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March Madness

March 28, 2006

What does the NCAA basketball tournament have to do with biblical hermeneutics?

Out of over three million brackets submitted to ESPN’s Men’s Tournament Challenge, there has not been a single entry that picked every game correctly to this point (with the Final Four weekend remaining to be played). Twelve contestants correctly picked fifteen of the Sweet Sixteen correctly. Only four out of the three million managed to pick the Final Four teams correctly. Why?

I see two main factors. First is pre-existing bias. Conventional wisdom did not see George Mason reaching the Final Four. Their chances were discounted by most contestants (probably based on minimal information) due to preconceived notions about the quality of the various teams.

Second is the compounding effect of probabilities. Suppose instead of basketball games we were predicting coin flips. The probability of guessing the winner of each game would be 50%. But the probability of guessing two in a row right would be only 25%. And the probability of guessing all 32 first round games correctly would be a little less than one in four billion. The probability of guessing correctly all of the 60 coin flips in the first four rounds would be about one in a billion billion (no typo–that’s a billion times a billion!) So it is no wonder that none of the three million contestants managed to do that.

The point is that when you chain together a series of decisions, the uncertainty compounds. The more decisions you chain together, each with some degree of uncertainty, the more uncertain your composite decision will be.

The same thing is true when interpreting scripture. In our Doctrines of CENI project we can see that these doctrines are not all equally supported in the scriptures. Some are based on direct commands. Others are supported by combining a command with an inference or an example. And some are supported merely by inferences and/or examples. Those differences in scriptural foundation translate into differences in the objective certainty that the scriptures have been understood correctly.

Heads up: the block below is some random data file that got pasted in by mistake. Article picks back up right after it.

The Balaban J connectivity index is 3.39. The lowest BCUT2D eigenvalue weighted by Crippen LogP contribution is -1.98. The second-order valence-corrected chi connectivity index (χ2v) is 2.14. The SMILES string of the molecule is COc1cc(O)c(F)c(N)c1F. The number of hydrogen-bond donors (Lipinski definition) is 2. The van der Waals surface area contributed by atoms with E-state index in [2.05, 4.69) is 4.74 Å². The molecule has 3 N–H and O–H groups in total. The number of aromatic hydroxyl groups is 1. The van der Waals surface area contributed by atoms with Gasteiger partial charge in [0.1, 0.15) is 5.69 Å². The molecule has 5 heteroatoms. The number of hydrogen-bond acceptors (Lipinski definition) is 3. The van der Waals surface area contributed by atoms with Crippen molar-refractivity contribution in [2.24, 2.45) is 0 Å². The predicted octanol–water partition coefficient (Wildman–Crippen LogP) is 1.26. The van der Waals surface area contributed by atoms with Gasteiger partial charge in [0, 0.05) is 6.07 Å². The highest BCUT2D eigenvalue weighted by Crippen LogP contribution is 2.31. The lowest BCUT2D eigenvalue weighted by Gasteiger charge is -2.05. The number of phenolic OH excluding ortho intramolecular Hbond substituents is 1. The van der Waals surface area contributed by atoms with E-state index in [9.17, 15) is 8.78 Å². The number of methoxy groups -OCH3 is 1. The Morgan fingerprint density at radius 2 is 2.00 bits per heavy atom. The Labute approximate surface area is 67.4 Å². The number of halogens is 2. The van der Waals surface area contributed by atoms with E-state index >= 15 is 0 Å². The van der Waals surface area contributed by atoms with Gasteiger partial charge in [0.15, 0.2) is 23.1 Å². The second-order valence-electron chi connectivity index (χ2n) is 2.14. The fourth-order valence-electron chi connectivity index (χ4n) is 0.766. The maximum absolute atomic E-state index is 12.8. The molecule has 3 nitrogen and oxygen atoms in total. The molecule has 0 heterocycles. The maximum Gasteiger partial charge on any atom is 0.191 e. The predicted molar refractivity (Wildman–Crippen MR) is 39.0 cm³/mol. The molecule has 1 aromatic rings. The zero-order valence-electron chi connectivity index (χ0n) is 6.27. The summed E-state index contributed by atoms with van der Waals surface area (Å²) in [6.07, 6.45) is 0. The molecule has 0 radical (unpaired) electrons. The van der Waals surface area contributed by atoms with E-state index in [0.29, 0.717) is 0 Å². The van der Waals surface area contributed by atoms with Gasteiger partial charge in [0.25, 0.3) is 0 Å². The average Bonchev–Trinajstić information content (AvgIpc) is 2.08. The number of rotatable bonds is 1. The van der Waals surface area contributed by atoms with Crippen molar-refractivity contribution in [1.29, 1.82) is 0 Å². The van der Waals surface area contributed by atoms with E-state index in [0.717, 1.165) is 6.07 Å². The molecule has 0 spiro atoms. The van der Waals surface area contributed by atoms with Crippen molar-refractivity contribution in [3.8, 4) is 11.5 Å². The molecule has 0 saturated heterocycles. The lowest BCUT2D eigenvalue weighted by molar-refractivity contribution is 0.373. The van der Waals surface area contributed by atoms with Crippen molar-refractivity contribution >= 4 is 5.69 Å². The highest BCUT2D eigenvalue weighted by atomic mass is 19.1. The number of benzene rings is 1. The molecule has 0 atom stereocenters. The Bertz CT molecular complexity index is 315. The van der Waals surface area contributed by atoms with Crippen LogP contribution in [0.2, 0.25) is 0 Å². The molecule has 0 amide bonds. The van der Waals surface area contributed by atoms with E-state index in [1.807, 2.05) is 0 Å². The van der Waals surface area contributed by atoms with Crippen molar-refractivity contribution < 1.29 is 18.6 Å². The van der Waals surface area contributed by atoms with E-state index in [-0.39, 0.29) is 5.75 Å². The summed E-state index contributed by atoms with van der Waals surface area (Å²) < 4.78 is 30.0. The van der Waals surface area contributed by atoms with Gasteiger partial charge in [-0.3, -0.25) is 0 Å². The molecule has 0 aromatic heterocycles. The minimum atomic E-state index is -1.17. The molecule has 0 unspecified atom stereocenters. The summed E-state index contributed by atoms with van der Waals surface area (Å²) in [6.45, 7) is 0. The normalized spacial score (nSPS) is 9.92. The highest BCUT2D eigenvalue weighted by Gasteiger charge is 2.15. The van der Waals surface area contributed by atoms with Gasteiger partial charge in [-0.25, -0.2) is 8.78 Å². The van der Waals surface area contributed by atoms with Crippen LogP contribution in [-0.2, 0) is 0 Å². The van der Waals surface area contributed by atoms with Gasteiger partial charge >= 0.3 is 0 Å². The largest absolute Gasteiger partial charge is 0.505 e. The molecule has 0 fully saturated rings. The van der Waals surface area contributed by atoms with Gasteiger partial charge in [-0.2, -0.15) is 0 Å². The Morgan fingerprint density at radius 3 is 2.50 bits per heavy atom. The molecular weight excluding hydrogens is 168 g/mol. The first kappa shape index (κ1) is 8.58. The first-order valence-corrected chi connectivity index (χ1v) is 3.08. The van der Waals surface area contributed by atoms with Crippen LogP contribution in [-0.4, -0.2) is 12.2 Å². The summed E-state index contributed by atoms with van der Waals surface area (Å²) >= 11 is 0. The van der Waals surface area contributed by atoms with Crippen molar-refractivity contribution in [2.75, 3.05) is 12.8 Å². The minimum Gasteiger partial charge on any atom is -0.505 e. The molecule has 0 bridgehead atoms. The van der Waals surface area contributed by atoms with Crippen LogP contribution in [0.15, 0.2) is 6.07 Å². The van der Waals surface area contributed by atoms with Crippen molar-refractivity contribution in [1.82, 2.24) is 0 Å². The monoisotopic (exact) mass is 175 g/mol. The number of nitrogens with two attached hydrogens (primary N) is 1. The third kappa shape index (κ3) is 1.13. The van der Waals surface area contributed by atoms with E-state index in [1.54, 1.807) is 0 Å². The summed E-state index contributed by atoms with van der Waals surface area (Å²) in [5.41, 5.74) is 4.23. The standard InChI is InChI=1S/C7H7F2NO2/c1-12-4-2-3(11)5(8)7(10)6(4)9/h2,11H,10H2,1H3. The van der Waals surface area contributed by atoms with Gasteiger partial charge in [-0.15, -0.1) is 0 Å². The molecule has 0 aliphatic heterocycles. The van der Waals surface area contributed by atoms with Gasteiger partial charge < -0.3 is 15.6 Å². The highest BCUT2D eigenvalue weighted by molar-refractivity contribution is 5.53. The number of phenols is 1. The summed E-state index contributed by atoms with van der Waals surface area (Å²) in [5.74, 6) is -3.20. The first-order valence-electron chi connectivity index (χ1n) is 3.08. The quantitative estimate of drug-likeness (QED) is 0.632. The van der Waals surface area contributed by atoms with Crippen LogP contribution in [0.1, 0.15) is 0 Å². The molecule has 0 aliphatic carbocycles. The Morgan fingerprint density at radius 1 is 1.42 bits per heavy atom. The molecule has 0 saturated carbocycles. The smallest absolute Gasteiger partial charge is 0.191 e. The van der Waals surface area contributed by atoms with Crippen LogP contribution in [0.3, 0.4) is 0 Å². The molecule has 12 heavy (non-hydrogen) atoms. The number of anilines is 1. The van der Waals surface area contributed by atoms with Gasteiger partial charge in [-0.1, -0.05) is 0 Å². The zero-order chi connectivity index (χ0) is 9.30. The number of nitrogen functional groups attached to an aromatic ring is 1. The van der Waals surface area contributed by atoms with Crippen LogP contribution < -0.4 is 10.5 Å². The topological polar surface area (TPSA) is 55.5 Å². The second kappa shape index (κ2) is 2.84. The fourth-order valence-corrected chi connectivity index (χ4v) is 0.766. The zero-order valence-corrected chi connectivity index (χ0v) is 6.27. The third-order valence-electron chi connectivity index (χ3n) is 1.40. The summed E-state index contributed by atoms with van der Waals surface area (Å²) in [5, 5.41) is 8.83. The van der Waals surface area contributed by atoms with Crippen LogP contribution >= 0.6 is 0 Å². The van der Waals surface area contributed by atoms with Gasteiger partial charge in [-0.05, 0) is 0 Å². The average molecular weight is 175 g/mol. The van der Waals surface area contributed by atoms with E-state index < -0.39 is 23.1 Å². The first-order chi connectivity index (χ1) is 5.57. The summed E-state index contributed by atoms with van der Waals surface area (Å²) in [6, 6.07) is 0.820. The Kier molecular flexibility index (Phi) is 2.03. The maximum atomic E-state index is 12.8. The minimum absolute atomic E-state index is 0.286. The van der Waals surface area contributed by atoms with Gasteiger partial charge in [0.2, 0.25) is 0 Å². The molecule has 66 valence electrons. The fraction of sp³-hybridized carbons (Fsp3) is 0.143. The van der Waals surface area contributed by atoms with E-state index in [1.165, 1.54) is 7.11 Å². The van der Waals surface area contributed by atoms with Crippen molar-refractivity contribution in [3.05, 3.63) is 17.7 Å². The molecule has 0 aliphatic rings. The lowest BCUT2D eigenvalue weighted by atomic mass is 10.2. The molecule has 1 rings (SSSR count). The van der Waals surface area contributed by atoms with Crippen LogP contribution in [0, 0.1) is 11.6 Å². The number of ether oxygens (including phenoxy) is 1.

For example, consider the doctrine of observing the Lord’s Supper every Sunday. That doctrine is supported by an example and a reasonable inference.

The example is a single occasion in Acts 20 when they met on the first day of the week to break bread. From this passage people sometimes infer that we should take the Lord’s Supper every first day of the week. For that conclusion to hold, several things must be true from this passage:

1) It must have been true that they broke bread every first day of the week, and not just on this occasion.
2) it must also be true that to “break bread” in this context meant to take the Lord’s Supper.
3) And finally, it must be true that their example is prescriptive for our practice today.

All three points must be true for the conclusion to hold. And none of those points is explicitly stated in the passage. So we cannot be 100% sure of the conclusion. Suppose we are 70% sure of each point. Therefore we can be no more than 70% * 70% * 70% = 34% sure of the conclusion based on this scripture.